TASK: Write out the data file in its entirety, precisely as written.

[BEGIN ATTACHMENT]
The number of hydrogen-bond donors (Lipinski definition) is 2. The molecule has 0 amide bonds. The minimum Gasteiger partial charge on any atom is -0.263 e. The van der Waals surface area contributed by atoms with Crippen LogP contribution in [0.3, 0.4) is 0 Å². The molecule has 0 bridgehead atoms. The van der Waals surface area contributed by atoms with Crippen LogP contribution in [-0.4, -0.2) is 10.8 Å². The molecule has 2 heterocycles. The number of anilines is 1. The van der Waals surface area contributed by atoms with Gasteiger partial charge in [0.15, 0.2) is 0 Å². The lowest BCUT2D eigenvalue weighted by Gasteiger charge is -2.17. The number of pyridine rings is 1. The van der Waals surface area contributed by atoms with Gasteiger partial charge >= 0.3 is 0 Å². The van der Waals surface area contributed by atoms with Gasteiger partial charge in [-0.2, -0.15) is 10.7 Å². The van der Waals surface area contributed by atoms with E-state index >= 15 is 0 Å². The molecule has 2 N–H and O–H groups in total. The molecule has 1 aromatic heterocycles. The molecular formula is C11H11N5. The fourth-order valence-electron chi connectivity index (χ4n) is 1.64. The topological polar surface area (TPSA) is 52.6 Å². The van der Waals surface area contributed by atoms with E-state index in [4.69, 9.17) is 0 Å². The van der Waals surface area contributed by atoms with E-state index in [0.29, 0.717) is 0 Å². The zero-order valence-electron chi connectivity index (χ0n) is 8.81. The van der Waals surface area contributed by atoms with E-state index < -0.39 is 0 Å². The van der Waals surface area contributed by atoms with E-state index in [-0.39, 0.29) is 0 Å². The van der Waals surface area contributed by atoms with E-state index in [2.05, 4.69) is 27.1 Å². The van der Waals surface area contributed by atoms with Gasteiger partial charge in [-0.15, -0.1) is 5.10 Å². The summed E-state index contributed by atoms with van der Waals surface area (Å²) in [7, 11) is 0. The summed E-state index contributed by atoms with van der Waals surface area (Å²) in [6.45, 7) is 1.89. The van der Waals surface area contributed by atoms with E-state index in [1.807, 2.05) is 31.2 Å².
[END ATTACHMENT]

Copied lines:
The number of hydrogen-bond donors (Lipinski definition) is 2. The molecule has 0 amide bonds. The minimum Gasteiger partial charge on any atom is -0.263 e. The van der Waals surface area contributed by atoms with Crippen LogP contribution in [0.3, 0.4) is 0 Å². The molecule has 0 bridgehead atoms. The van der Waals surface area contributed by atoms with Crippen LogP contribution in [-0.4, -0.2) is 10.8 Å². The molecule has 2 heterocycles. The number of anilines is 1. The van der Waals surface area contributed by atoms with Gasteiger partial charge in [0.15, 0.2) is 0 Å². The lowest BCUT2D eigenvalue weighted by Gasteiger charge is -2.17. The number of pyridine rings is 1. The van der Waals surface area contributed by atoms with Gasteiger partial charge >= 0.3 is 0 Å². The van der Waals surface area contributed by atoms with Gasteiger partial charge in [-0.2, -0.15) is 10.7 Å². The van der Waals surface area contributed by atoms with E-state index >= 15 is 0 Å². The molecule has 2 N–H and O–H groups in total. The molecule has 1 aromatic heterocycles. The molecular formula is C11H11N5. The fourth-order valence-electron chi connectivity index (χ4n) is 1.64. The topological polar surface area (TPSA) is 52.6 Å². The van der Waals surface area contributed by atoms with E-state index in [4.69, 9.17) is 0 Å². The van der Waals surface area contributed by atoms with E-state index in [0.29, 0.717) is 0 Å². The zero-order valence-electron chi connectivity index (χ0n) is 8.81. The van der Waals surface area contributed by atoms with E-state index < -0.39 is 0 Å². The van der Waals surface area contributed by atoms with E-state index in [-0.39, 0.29) is 0 Å². The van der Waals surface area contributed by atoms with E-state index in [2.05, 4.69) is 27.1 Å². The van der Waals surface area contributed by atoms with Gasteiger partial charge in [-0.15, -0.1) is 5.10 Å². The summed E-state index contributed by atoms with van der Waals surface area (Å²) in [7, 11) is 0. The summed E-state index contributed by atoms with van der Waals surface area (Å²) in [6.45, 7) is 1.89. The van der Waals surface area contributed by atoms with E-state index in [1.807, 2.05) is 31.2 Å².